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RE: Private vs,. Public School

One of the things that we would love to see changed, would be that ALL children take the SAME standardized tests. As a parent, it makes it very difficult to compare between a public and private school because the students do not take the same test. So you cannot compare whether the students in the private school are actually scoring higher, and getting a better education. IMO, there are some private schools handing out A's because they want the parents happy so that the tuition/donations they are counting on, keep coming in. The parents end up with more power than they should have, because they threaten to pull their kids out, and the school does not want to lose the tuition/donations, so in some cases they "cater" too much to these parents. Many of the public schools have their classroom sizes way down, so you may be surprised at the number of students in a class. Also, public or private, much depends on how good the teacher is. Both private schools and public schools have good and bad teachers. We panicked with our first born and put her in a very elite private school, foolishly worried about the influence of children from the guests on the Jerry Springer show.LOL We then started hearing so many great things about a certain public school, that we decided two years later to just try it for one year. We were so worried that if we gave up our "spot" at the private school, that we would not be able to get her back in. But we took the chance. We never regretted the change, and the public school has been every bit as good as the private school (with the exception of one teacher two years ago, but the rest have been truly excellent teachers). Granted that this is a public school with alot of parental involvement, in a better neighborhood. Our state grades the schools in how well they are doing, and this school was rated an A. If you have really good public schools in your area, take a look at them. Talk to other parents. What are they happy with? What would they change? But find out how their students/school as a whole scored on the standardized tests.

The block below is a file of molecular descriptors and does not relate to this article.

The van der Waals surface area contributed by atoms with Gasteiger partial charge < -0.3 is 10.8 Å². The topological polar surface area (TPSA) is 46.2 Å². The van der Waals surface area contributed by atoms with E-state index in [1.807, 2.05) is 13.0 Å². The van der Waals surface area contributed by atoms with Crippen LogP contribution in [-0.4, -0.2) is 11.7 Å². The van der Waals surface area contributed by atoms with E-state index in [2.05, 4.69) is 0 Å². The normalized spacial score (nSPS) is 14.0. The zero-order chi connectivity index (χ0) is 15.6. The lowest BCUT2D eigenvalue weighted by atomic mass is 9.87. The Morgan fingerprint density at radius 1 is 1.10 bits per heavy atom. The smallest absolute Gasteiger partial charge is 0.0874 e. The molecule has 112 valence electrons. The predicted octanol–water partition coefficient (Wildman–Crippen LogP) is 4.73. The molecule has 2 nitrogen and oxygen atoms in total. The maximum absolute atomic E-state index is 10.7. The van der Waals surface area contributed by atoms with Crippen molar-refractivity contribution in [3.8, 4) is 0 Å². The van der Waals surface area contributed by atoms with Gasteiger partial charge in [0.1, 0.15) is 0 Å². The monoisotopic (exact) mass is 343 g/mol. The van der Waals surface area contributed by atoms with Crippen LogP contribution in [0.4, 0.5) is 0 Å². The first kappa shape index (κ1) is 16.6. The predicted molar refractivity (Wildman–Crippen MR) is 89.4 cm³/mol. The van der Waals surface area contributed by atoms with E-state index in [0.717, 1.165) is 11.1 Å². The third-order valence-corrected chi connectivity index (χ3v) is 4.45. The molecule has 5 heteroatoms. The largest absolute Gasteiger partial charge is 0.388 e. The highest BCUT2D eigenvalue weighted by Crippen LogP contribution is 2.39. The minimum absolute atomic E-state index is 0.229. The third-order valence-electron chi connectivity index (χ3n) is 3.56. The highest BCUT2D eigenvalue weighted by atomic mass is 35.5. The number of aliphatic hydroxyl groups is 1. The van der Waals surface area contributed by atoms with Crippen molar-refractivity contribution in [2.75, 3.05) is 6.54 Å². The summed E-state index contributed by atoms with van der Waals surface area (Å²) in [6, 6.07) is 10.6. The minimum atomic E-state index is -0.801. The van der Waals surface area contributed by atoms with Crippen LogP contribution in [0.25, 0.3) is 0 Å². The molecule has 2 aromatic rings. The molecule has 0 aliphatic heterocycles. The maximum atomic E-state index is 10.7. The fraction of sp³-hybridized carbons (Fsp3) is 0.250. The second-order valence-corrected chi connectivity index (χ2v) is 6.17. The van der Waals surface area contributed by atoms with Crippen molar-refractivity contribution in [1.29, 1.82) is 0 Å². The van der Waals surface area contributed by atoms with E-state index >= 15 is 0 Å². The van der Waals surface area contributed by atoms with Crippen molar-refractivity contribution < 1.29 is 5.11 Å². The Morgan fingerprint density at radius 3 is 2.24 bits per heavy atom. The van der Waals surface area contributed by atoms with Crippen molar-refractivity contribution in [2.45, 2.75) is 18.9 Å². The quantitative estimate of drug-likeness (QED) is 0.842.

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RE: Private vs,. Public School

In many states there are standard tests that all student's take. Ever hear of the Iowa Basic Skills Tests?...Many many schools use it as a measure of how well a group is learning.
The thing that separates public from private schools, is fees! In the US all kids are guaranteed the right to attend school. Some parents in an effort to have them learn other than that which is taught to all, send their kids to a school where tuitition is charged. You can be assured that those kids are in that school because their parents WANT them to be there are are willing to pay for the privilege. Hence more parental involvement....e.ven if it is only at the check book level. But, in addition, certain academic standards are in place. Ever hear of a kid flunking out of 7th grade at P.S. 17? But that does happen at a private school with high standards.

Four of my grand children attend private school and my daughter teaches at a private school. My other three grand kids attend public school in a very fine school district. I think the standards and acedemics for both systems are about equal. But if the public school parents moved a few blocks, the kids would go to another school, and then the private school would be much surperior!